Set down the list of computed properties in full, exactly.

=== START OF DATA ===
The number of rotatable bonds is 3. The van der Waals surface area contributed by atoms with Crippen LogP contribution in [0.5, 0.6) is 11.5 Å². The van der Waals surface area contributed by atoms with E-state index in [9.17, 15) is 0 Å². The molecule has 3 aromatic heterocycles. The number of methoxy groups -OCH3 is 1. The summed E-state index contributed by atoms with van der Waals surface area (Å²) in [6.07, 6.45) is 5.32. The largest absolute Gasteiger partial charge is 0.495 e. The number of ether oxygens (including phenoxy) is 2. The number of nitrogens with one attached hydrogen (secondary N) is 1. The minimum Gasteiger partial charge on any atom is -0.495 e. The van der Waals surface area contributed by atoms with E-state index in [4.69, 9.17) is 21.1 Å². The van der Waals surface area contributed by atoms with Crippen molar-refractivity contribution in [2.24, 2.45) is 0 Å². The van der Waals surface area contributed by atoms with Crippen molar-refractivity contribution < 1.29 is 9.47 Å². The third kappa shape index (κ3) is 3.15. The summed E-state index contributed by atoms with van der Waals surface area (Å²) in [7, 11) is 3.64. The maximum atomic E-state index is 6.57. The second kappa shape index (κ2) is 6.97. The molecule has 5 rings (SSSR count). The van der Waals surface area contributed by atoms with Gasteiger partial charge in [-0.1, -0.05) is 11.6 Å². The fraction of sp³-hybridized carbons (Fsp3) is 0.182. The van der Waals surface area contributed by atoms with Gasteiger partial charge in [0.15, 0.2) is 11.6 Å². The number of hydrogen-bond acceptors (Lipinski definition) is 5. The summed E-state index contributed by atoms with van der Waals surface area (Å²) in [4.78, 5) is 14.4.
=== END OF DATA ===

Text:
The number of rotatable bonds is 3. The van der Waals surface area contributed by atoms with Crippen LogP contribution in [0.5, 0.6) is 11.5 Å². The van der Waals surface area contributed by atoms with E-state index in [9.17, 15) is 0 Å². The molecule has 3 aromatic heterocycles. The number of methoxy groups -OCH3 is 1. The summed E-state index contributed by atoms with van der Waals surface area (Å²) in [6.07, 6.45) is 5.32. The largest absolute Gasteiger partial charge is 0.495 e. The number of ether oxygens (including phenoxy) is 2. The number of nitrogens with one attached hydrogen (secondary N) is 1. The minimum Gasteiger partial charge on any atom is -0.495 e. The van der Waals surface area contributed by atoms with E-state index in [4.69, 9.17) is 21.1 Å². The van der Waals surface area contributed by atoms with Crippen molar-refractivity contribution in [2.24, 2.45) is 0 Å². The van der Waals surface area contributed by atoms with Crippen molar-refractivity contribution < 1.29 is 9.47 Å². The third kappa shape index (κ3) is 3.15. The summed E-state index contributed by atoms with van der Waals surface area (Å²) in [7, 11) is 3.64. The maximum atomic E-state index is 6.57. The second kappa shape index (κ2) is 6.97. The molecule has 5 rings (SSSR count). The van der Waals surface area contributed by atoms with Gasteiger partial charge in [-0.1, -0.05) is 11.6 Å². The fraction of sp³-hybridized carbons (Fsp3) is 0.182. The van der Waals surface area contributed by atoms with Gasteiger partial charge in [0.15, 0.2) is 11.6 Å². The number of hydrogen-bond acceptors (Lipinski definition) is 5. The summed E-state index contributed by atoms with van der Waals surface area (Å²) in [4.78, 5) is 14.4.